How Widely Spoken is English in Poland?

Poland has a reputation for being a very nice country with plenty of sights to see and nice cities to visit, but how widely spoken is English there? Can tourists expect to get by just using English and not using and Polish?

In general, English is fairly widely spoken in Poland with around 37% of Poles overall reported as being able to speak English to some degree, with a higher percentage in major cities. That equates to around 14 million people with some level of English proficiency out of a total population of around 38 million.

However, the good news for tourists is that this ratio of English speakers goes up in the major cities and tourist destinations, where you will have no problems finding people who can speak English if you need help.

Recent stats suggest that 37% of Poles have English as a second language. It is widely taught in schools; for the last several decades children have been required to learn at least one extra language in Primary school and two extra languages in Secondary school, so most young Poles will now learn English at some point.

Once you move away from the bigger cities into smaller towns and villages, the prevalence of English becomes less, with older people over 40 also speaking less English, since Russian was their main secondary language of choice growing up under communism.

Getting By As a Tourist

Looking through the forums on this, all tourists to Poland were unanimous that English speakers will have no trouble getting by in the bigger cities in Poland, with English speakers always on hand to help out with any problems or directions. In places like Krakow, Warsaw and Gdansk you won’t have a problem.

No Poles expect foreigners to be able to speak Polish, although like any other nationality they do appreciate a few basic words (Hello, please, thank-you) to initiate conversations. Similarly, the 37% proficiency rate is probably already out of date as regular repeat tourists report that the fluency rate of English continues to grow each time they go back as the younger generation comes through with better English than the older generations.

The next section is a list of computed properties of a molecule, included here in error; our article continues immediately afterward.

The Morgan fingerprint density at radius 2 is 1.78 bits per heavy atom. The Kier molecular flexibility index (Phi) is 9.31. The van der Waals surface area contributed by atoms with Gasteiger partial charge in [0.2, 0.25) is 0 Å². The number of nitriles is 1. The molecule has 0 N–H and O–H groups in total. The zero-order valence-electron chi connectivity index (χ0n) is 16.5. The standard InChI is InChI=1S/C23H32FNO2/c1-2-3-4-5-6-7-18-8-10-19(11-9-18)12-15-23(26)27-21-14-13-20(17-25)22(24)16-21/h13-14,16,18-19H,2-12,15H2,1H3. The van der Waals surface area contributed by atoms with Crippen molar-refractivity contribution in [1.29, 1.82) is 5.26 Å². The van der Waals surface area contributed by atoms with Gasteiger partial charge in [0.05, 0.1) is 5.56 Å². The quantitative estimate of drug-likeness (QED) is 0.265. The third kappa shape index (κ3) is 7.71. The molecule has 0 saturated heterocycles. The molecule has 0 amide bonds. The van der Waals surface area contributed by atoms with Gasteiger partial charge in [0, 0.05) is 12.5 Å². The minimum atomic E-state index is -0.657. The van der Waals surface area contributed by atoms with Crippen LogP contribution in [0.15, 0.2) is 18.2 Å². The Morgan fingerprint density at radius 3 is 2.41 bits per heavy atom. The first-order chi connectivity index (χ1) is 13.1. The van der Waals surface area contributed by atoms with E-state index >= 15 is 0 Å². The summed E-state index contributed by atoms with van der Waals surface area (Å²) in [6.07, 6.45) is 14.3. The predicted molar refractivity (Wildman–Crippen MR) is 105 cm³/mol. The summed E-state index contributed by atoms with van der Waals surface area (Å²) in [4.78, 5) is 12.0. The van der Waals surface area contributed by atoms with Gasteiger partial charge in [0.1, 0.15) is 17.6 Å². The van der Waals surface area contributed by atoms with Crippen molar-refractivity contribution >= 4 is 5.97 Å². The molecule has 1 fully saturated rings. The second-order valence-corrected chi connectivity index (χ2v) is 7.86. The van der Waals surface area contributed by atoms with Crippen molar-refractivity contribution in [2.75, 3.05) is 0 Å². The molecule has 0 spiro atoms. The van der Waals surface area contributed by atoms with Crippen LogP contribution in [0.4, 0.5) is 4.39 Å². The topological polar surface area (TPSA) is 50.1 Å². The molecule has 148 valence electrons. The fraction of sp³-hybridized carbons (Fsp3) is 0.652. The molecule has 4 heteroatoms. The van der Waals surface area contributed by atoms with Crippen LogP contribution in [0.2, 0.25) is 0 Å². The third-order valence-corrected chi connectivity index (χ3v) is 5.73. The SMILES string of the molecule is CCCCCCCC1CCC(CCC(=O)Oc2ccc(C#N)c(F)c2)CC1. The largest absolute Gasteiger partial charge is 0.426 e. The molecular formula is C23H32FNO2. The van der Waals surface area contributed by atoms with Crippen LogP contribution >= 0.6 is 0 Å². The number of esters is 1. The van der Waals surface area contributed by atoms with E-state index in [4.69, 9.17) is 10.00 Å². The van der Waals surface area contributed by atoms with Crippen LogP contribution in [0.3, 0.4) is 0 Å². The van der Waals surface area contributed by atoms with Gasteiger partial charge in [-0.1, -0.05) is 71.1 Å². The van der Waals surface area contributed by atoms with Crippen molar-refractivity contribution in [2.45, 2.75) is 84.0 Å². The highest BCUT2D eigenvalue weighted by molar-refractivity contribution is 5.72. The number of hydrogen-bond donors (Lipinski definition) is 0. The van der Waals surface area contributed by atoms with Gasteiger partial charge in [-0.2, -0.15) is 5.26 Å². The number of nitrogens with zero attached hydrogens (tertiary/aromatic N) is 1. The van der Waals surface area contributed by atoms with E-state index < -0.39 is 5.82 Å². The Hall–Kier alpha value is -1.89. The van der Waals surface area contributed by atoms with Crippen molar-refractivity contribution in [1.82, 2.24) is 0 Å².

Basically, anyone under the age of 40 should be able to converse in English with you to at least a passable degree. You should also be fine in tourist spots, hotels, restaurants and shops in larger cities. Even if someone doesn’t speak English, they wave someone across who can and you are sorted. All the ATMs and ticket machines also have English options on the menus.

As you move out of the big cities then you may struggle a little more with older people, as well as people who work for the state owned enterprises like post office and railways. A few Polish phrases, together with the typical tourist pointing and gesturing should get you by here. See our section further below for some basic phrases.

As a caution, most road signs are only in Polish so if you are going to be renting a car then it is a good idea to take a sat-nav with you to help you get to where you need to go.

Languages in Poland

Poland is actually a very linguistically diverse country, with over 20 languages officially spoken there. Polish itself is a Slavic language, the second most common one behind Russia. Some sources also report a high level of Russian proficiency among the Polish population, but I’ve had feedback from multiple sources from Poland that this is not true at all.